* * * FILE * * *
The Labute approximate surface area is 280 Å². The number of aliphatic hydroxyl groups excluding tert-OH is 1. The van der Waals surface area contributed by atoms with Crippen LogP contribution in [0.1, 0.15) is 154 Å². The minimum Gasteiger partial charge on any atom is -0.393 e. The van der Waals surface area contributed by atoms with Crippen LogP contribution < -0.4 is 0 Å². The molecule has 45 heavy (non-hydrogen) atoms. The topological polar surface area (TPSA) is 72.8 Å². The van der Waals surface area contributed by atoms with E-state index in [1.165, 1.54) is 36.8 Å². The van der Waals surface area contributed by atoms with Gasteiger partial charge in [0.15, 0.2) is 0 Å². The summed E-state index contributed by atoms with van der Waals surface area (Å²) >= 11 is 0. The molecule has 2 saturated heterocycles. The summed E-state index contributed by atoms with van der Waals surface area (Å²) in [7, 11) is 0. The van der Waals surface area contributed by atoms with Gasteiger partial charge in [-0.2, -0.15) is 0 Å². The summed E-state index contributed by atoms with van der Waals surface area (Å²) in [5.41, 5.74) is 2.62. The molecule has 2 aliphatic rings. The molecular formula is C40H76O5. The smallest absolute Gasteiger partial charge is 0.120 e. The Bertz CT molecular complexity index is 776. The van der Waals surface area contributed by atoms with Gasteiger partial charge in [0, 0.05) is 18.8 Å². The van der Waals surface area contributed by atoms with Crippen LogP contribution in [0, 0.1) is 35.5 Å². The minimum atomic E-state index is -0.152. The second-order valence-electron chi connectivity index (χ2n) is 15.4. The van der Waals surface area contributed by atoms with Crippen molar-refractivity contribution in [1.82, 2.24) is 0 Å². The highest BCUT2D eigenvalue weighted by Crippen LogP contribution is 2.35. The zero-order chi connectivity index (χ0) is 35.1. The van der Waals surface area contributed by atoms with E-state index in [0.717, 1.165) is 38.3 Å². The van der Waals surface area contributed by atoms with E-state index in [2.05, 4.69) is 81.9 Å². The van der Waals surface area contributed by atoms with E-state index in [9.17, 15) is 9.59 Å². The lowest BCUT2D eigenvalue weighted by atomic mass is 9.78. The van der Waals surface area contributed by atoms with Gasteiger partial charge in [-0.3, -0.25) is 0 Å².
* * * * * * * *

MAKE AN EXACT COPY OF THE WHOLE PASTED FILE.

The Labute approximate surface area is 280 Å². The number of aliphatic hydroxyl groups excluding tert-OH is 1. The van der Waals surface area contributed by atoms with Crippen LogP contribution in [0.1, 0.15) is 154 Å². The minimum Gasteiger partial charge on any atom is -0.393 e. The van der Waals surface area contributed by atoms with Crippen LogP contribution < -0.4 is 0 Å². The molecule has 45 heavy (non-hydrogen) atoms. The topological polar surface area (TPSA) is 72.8 Å². The van der Waals surface area contributed by atoms with E-state index in [1.165, 1.54) is 36.8 Å². The van der Waals surface area contributed by atoms with Gasteiger partial charge in [0.15, 0.2) is 0 Å². The summed E-state index contributed by atoms with van der Waals surface area (Å²) >= 11 is 0. The molecule has 2 saturated heterocycles. The summed E-state index contributed by atoms with van der Waals surface area (Å²) in [7, 11) is 0. The van der Waals surface area contributed by atoms with Gasteiger partial charge in [-0.2, -0.15) is 0 Å². The summed E-state index contributed by atoms with van der Waals surface area (Å²) in [5.41, 5.74) is 2.62. The molecule has 2 aliphatic rings. The molecular formula is C40H76O5. The smallest absolute Gasteiger partial charge is 0.120 e. The Bertz CT molecular complexity index is 776. The van der Waals surface area contributed by atoms with Gasteiger partial charge in [0, 0.05) is 18.8 Å². The van der Waals surface area contributed by atoms with Crippen LogP contribution in [0, 0.1) is 35.5 Å². The minimum atomic E-state index is -0.152. The second-order valence-electron chi connectivity index (χ2n) is 15.4. The van der Waals surface area contributed by atoms with Crippen molar-refractivity contribution in [1.82, 2.24) is 0 Å². The highest BCUT2D eigenvalue weighted by Crippen LogP contribution is 2.35. The zero-order chi connectivity index (χ0) is 35.1. The van der Waals surface area contributed by atoms with E-state index in [0.717, 1.165) is 38.3 Å². The van der Waals surface area contributed by atoms with E-state index in [2.05, 4.69) is 81.9 Å². The van der Waals surface area contributed by atoms with E-state index in [9.17, 15) is 9.59 Å². The lowest BCUT2D eigenvalue weighted by atomic mass is 9.78. The van der Waals surface area contributed by atoms with Gasteiger partial charge in [-0.3, -0.25) is 0 Å².